Political and Demographic Aspects

• The UN Partition Plan of 1947, which the Zionist movement accepted, stated that Jerusalem would be a corpus separatum. Transjordan, along with other Arab countries, rejected the partition plan, attacked Israel and captured east Jerusalem. When Jordan attacked Israel at the beginning of the Six-Day War in 1967, Israel staged a counter-attack and took control of the eastern half of the city.[13]

• Some Jewish neighborhoods were established across what is now known as the Green Line before 1947. Neve Yaakov, situated in what is now considered East Jerusalem, was founded in 1924 by Zionists who purchased the land from a nearby Arab village.[14]

Parts of the neighborhood known as Sheikh Jarrah, or Shimon Hatzaddik in Hebrew, were bought by Jews in 1876 where they established homes. When Jordan took control of east Jerusalem in 1948, hundreds of Jews were expelled from the neighborhood.[15]

• According to 2005 figures, the population of Jerusalem is 719,000, of which 464,000 are Jewish, 232,000 are Muslim, and 15,000 are Christian.[16]

• The Jewish population of Jerusalem has comprised a plurality in the city since 1844 and a majority since 1896. In 1844, there were 7,120 Jewish residents of the city, 5,000 Muslim residents and 3,390 Christians. By 1896, the Jewish population climbed to 28,112, Muslim residents numbered 8,560 and the Christian population was 8,748. By 1945, the total population of the city was 164,330. The number of Jewish residents was 99,320, Muslims numbered 33,680 and there were 31,330 Christians.[17]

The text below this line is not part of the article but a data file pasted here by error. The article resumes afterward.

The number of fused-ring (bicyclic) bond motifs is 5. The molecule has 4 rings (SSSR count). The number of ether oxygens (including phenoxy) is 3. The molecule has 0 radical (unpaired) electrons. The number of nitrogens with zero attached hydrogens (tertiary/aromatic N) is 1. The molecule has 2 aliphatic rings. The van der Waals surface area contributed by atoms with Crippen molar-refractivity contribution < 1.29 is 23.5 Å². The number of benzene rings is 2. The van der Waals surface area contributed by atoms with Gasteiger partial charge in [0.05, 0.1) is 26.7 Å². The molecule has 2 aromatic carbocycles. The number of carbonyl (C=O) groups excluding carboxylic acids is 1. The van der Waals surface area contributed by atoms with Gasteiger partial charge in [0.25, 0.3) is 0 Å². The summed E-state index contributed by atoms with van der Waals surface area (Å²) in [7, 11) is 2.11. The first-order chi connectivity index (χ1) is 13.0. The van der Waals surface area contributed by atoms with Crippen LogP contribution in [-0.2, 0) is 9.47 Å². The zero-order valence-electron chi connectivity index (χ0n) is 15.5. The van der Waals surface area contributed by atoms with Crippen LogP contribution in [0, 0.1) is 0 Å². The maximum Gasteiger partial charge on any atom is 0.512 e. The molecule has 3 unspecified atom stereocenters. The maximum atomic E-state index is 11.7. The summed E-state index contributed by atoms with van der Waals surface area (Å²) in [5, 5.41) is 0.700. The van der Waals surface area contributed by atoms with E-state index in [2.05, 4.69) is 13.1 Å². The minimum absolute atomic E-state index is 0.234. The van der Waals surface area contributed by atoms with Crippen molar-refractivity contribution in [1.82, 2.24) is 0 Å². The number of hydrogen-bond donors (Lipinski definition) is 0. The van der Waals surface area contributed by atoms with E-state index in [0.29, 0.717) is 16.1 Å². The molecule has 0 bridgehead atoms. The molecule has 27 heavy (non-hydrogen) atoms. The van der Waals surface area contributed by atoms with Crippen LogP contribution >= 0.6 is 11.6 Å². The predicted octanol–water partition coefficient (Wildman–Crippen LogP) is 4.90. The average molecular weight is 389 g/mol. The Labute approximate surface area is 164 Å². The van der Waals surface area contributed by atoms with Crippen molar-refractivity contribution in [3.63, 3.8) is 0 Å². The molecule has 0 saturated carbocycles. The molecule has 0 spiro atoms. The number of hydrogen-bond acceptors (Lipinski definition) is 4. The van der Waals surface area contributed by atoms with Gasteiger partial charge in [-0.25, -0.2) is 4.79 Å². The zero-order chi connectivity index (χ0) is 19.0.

• Illegal construction in East Jerusalem by Palestinians is funded by the Palestinian Authority, Saudi Arabia and other Arab countries, in what has been seen as a deliberate policy to influence the status of the city. Hatem Abed El-Khader Eid, a member of the Palestinian Legislative Council, stated that between 1998 and 2002, 6,000 housing units were illegally constructed in East Jerusalem; the Jerusalem Municipality demolished just 198 of them.[18]